In 1937 the American shaver company Schick launched one of history’s most tasteless and least effective advertising campaigns – by claiming its products were being used by badly burned survivors of the German airship Hindenburg. These ads ran in LIFE, TIME, Business Week and other magazines in October, before being promptly withdrawn:
This amusing though unsubstantiated story comes from rural Lincolnshire, just north of Gainsborough. According to press reports from 1839, a tailor named Kellett was in nearby Epworth on business when he went on a bender and:
“…sold his wife to a saddler of that place, for a tub (twelve pecks) of Swede turnips… One huge turnip was given as deposit to make good the bargain.”
The drunken tailor may have forgotten the arrangement or not taken it seriously. The Epworth saddler, however, had different ideas. He organised for the balance of the turnips to be delivered to Kellett’s home in Owston Ferry. But delivery of the turnips was taken by the tailor’s wife, who had not been informed of the deal and certainly did not approve:
“…Having heard of the whole transaction, and not liking to be disposed of in such a manner, [she] fell on the poor unfortunate tailor and did beat him about the head with the turnips, then turned him out of the house.”
In 1867, several American newspapers ran the story of Miss Fannie Paine, an employee of the Eagle Works Manufacturing Company in Chicago. Fannie was employed by the company as a bookkeeper the previous May, aged 12 years. She was promoted to paymaster shortly after her 13th birthday. According to one report, in the second half of 1866:
“…she will have paid out about a quarter of a million dollars, keeping the time sheets, payroll and a private account for each of the 400 men employed. She receives the money weekly from the bank, to the amount of $4,000 to $5,000, carries the transaction of paying all the men through, settles and makes her balances with the cashier. She knows every man in the establishment [and its] eleven departments…”
Fannie reportedly made $12 a week, more than the wage of skilled male industrial workers. She also “attends an evening course at a commercial college” and “takes two music lessons each week”. According to other sources, Eagle Works was well known for its progressive employment policies, hiring women and African-Americans at pay rates equal to those of skilled white males – a rarity in Gilded Age America. The company was forced into closure during an economic depression in the mid-1870s.
By the outbreak of World War I, the push for a nationwide ban on alcohol in the United States was in full swing. The American prohibition movement was the sum of many parts, including various religious, women’s and temperance groups. Prohibition may also have enjoyed the financial backing of Coca Cola. During debates on the floor of the US Senate in early 1917 James Edgar Martine, the junior Senator from New Jersey, claimed the prohibition movement was being bankrolled by:
“…the splendid wealth acquired through the manufacture of the decoction known as Coca Cola… The owner [of this company] lives in a princely home in Atlanta… there is a lobby there and $50,000 has been put up for the purposes of maintaining the Coca Cola interests… to shut people off from other beverages and hence make them resort to their drinks.”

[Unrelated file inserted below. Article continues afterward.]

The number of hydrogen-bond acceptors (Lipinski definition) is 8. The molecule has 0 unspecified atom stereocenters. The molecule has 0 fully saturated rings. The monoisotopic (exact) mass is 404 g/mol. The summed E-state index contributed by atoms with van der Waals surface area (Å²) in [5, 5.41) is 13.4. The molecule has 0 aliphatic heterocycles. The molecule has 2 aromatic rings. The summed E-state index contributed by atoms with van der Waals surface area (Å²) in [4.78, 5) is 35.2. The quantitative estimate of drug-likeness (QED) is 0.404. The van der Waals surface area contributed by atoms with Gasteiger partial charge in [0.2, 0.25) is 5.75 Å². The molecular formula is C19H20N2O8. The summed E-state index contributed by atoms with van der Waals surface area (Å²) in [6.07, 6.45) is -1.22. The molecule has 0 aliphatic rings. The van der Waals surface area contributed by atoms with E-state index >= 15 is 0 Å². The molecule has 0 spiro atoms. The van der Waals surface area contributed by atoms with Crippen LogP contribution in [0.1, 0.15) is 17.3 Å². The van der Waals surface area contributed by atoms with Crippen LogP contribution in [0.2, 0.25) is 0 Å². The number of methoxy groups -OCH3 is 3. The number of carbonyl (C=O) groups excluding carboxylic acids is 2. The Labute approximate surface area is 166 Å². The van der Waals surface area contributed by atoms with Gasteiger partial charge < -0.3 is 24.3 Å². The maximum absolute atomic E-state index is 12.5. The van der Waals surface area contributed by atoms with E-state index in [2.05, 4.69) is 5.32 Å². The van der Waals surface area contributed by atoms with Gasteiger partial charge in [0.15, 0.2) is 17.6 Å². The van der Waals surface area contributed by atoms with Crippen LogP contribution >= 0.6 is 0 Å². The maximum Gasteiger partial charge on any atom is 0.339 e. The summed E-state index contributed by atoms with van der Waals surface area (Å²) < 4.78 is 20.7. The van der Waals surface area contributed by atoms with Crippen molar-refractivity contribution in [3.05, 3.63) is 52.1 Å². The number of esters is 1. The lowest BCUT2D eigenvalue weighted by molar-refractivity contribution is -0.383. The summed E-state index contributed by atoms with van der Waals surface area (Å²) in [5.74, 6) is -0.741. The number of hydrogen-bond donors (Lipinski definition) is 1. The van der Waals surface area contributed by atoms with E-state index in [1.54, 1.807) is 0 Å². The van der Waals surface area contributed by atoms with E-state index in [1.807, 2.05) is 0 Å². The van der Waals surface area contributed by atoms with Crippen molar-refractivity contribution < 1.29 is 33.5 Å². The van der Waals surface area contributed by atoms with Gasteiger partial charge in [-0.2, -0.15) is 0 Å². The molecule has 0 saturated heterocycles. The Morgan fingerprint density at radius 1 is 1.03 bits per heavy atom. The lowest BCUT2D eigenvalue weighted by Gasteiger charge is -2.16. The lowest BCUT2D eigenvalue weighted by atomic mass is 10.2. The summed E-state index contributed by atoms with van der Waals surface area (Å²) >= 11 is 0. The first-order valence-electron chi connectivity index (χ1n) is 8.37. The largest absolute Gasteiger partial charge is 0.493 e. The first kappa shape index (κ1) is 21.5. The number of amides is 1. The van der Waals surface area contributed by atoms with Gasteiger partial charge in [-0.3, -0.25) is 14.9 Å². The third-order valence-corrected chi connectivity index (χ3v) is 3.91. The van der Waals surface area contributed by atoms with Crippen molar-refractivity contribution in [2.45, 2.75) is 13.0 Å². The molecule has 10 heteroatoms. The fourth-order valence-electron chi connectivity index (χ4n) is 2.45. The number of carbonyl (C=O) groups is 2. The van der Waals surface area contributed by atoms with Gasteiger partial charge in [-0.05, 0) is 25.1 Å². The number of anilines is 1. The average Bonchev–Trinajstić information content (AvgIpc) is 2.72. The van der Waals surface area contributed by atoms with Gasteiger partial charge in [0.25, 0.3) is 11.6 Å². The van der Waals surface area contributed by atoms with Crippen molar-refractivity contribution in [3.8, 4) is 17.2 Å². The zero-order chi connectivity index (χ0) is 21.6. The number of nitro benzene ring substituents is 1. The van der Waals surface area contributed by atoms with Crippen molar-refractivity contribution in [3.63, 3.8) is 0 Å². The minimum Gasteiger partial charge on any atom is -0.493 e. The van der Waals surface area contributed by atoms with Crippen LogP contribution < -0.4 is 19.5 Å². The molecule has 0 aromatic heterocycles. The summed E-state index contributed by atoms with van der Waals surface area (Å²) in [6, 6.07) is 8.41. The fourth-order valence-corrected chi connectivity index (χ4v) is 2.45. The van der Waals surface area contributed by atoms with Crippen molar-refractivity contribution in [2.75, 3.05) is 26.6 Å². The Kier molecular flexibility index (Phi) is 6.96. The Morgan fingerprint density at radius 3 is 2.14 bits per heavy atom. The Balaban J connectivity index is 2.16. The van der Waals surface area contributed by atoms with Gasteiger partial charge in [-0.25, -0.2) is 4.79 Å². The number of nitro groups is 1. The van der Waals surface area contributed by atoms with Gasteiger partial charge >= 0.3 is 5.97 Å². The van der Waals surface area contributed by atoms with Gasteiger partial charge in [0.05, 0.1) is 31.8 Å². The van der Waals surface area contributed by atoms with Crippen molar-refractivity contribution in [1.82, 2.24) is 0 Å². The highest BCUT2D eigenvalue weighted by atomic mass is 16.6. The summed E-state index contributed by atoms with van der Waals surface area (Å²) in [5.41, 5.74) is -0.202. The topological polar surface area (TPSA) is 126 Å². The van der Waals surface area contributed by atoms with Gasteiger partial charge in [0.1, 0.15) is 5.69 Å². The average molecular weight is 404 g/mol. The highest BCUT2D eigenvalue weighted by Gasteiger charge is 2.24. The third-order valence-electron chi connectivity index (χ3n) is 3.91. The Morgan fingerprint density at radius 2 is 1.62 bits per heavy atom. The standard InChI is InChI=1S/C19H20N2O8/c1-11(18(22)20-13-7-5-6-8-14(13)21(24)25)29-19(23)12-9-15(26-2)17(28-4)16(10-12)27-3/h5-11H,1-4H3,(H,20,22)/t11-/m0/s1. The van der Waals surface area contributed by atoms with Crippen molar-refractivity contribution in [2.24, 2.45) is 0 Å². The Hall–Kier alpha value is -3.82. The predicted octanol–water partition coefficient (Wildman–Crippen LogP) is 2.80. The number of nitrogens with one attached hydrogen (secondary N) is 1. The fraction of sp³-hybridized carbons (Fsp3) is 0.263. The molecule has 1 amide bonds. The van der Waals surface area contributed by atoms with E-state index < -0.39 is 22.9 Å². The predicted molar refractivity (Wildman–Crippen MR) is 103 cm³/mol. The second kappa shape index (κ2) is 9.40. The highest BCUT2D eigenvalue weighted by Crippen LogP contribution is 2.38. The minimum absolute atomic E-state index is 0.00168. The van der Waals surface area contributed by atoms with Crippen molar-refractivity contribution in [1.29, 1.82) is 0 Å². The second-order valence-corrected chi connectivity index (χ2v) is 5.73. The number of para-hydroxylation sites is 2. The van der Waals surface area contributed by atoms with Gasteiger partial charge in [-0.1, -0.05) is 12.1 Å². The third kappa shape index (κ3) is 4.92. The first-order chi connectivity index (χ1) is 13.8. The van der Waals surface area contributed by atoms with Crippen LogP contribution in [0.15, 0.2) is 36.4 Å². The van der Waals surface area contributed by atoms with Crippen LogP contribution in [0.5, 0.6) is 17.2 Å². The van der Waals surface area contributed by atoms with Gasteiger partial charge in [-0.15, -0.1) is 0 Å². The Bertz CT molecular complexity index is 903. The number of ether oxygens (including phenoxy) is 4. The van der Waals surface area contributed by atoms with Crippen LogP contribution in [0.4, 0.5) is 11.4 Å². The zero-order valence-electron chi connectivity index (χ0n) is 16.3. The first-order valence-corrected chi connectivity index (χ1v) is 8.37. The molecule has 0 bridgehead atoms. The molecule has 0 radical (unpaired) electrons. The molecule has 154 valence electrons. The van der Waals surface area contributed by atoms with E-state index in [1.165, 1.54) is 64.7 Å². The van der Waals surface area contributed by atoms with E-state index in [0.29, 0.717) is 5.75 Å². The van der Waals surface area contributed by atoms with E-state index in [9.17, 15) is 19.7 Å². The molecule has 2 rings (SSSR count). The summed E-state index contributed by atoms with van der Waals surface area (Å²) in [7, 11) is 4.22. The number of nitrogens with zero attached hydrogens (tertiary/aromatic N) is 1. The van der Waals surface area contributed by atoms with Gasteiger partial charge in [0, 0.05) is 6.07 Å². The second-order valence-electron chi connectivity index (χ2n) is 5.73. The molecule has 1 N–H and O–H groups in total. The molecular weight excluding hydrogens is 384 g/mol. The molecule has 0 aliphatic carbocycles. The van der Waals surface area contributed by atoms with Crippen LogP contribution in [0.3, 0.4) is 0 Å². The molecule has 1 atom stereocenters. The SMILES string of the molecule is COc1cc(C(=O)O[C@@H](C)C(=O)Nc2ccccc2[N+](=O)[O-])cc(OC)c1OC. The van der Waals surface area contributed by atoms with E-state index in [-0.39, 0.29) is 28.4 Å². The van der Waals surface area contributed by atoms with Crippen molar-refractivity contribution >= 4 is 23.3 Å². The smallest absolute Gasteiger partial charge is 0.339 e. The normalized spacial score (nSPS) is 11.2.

Coca Cola was itself invented to dodge Atlanta by-laws prohibiting the sale of alcoholic drinks. Despite its cocaine content and narcotic effects, Coca Cola was permitted to be sold as a medicinal tonic rather than an intoxicant. Cocaine was removed from Coca Cola around 1903 and replaced with high levels of caffeine. However many still considered it a stupefying drink with potential dangers to the welfare of those who consumed it. According to Judge Stark, Coca Cola addiction was responsible for serious social problems in the state of Georgia:
“A half dozen reputable physicians have stated that there are over 300 girls in Atlanta that are Coca Cola fiends and nervous wrecks… Coca Cola and such drinks not only make physical wrecks out of our men but destroy the physical welfare of our women and children and make nervous wrecks of them. There are over 2,700 known Coca Cola fiends in this state, and if all could be numbered it would amount to over 5,000.”
Whether because of prohibition or canny marketing, or both, Coca Cola sales boomed over the next decade. In 1920, the company churned out almost 19 million gallons of the drink and generated $US32.2 million in sales. By the end of 1921, there were more than 1,000 Coca Cola bottling plants across the US and the product was available at almost every soda bar in the country.
In September 1774 an Annapolis artist, Charles Peale, attempted to deal with a non-paying debtor by way of the local press. The following exchange appeared in the Maryland Gazette:
“If a certain E. V. does not immediately pay for his family picture, his name shall be published at full length in the next paper. Charles Peale.”
“Mr Elie Valette, pay me for painting your family picture. Charles Peale.”
“Mr Charles Wilson Peale, alias Charles Peale… Yes, you shall be paid; but not before you have learned to be less insolent. Elie Valette.”
There were no further exchanges between Mr Peale and Mr Valette, so presumably the matter was settled.